it isn’t stated explicitly. the odyssey tells us that circe stirred baneful drugs into their food, ἵνα πάγχυ λαθοίατο πατρίδος αἴης, so that they might completely forget their native land. the men’s bodies and voices become the bristle-haired bodies and rough grunts of pigs; αὐτὰρ νοῦς ἦν ἔμπεδος, their minds remained unchanged. previously, circe has turned men into wolves and lions; transforming odysseus’ men into lowly filthy pigs seems to us a particular insult—but we’re reading through modern eyes.
it’s believed that for centuries pigs were regarded as a sacred animal of a vegetation/fertility goddess with paleolithic origins. in northern greece many sow effigies and pig-shaped vases have been found, suggesting that they were integral to cult practice. terracotta figurines of pigs and women with headresses have been found on the slopes of parnassos above delphi and in the corcyrian grotto, predating worship of apollo. it seems likely that the rounded bodies of pigs were symbolic of seed/field fertility in near-eastern cultures at that time. in ancient greece pigs were considered demeter’s animal. they’re sacrificed to her because pigs’ blood is used for purification—there’s a vase-painting of apollo cleansing orestes of the pollution of matricide by raising over his head a bleeding pig—and they’re involved in rites celebrating her power (e.g. the thesmophoria, a festival of fertility performed solely by women). however, pigs are also tied to stories of male sacrifice for powerful goddesses, e.g. babylonian king tammuz, lover of ishtar, is killed by a wild boar; aphrodite’s favoured mortal, adonis, is gored to death by a boar; osiris, twin and lover of isis, is castrated by set disguised as a boar. these stories affirm female power: she will bring about his resurrection.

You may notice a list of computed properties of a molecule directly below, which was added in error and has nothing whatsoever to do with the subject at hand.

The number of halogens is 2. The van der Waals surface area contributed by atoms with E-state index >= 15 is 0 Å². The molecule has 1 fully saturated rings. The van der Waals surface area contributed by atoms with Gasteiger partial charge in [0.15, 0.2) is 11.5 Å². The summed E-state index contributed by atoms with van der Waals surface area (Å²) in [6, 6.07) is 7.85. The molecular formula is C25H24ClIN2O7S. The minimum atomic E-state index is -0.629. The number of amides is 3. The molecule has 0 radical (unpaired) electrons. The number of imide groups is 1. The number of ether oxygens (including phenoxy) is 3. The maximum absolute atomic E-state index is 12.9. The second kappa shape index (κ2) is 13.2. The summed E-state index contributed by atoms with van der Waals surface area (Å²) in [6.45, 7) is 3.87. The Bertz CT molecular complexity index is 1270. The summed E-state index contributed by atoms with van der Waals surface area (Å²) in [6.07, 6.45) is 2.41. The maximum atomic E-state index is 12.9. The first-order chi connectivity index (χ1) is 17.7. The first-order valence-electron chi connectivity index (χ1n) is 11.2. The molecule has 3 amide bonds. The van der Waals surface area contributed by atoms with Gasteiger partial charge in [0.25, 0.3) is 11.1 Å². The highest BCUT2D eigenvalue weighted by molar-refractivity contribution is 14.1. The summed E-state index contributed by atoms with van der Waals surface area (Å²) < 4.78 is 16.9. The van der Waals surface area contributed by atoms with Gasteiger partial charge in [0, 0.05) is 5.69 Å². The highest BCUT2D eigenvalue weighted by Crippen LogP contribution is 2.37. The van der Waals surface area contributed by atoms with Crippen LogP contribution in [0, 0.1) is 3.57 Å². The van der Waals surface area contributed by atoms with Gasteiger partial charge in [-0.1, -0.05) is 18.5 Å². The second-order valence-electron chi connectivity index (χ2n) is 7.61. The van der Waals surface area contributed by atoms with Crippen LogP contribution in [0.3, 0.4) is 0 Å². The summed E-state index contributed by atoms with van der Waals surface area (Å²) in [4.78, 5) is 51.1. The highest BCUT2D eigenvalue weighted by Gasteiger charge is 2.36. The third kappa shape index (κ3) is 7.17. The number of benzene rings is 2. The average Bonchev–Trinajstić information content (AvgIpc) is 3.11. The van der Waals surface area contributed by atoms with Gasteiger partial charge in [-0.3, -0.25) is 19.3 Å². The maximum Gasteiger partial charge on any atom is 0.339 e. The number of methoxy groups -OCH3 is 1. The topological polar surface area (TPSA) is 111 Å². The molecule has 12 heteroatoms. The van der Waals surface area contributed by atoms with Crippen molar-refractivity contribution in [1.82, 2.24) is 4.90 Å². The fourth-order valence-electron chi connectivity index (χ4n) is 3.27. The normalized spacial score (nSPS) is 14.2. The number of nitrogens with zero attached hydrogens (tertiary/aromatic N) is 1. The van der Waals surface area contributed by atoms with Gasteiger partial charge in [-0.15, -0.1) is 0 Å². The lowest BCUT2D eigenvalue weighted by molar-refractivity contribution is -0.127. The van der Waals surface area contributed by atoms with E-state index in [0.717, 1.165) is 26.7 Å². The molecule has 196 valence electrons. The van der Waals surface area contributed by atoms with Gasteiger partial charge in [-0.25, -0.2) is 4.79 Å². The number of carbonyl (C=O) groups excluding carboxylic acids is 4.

if circe as a symbolic figure contains vestiges of those earlier mythic entities, i think there’s an implicit notion of punishing/making manifest the sailors’ bestial natures (n.b. odysseus doesn’t resist circe’s magic because he’s noble and upright; it’s because he’s cunning and god-favoured); but also a recognition of circe as a danger to masculinity—circe “unmans” odysseus’ men, makes of them sacrifices to her feminine power; after odysseus rushes at her with his sword, she relents and agrees to free them, but the payment she demands from odysseus is sex, and odysseus fears that she will steal his manhood, requiring her to swear an oath that she will not cause him harm; when she restores the men to human form, they are younger and more beautiful. witches in the odyssey are strange, liminal, indeterminate, hybrid entities; it’s a story of men, and in the eyes of men they’re half-divine half-monster—sorcery and softness and threat.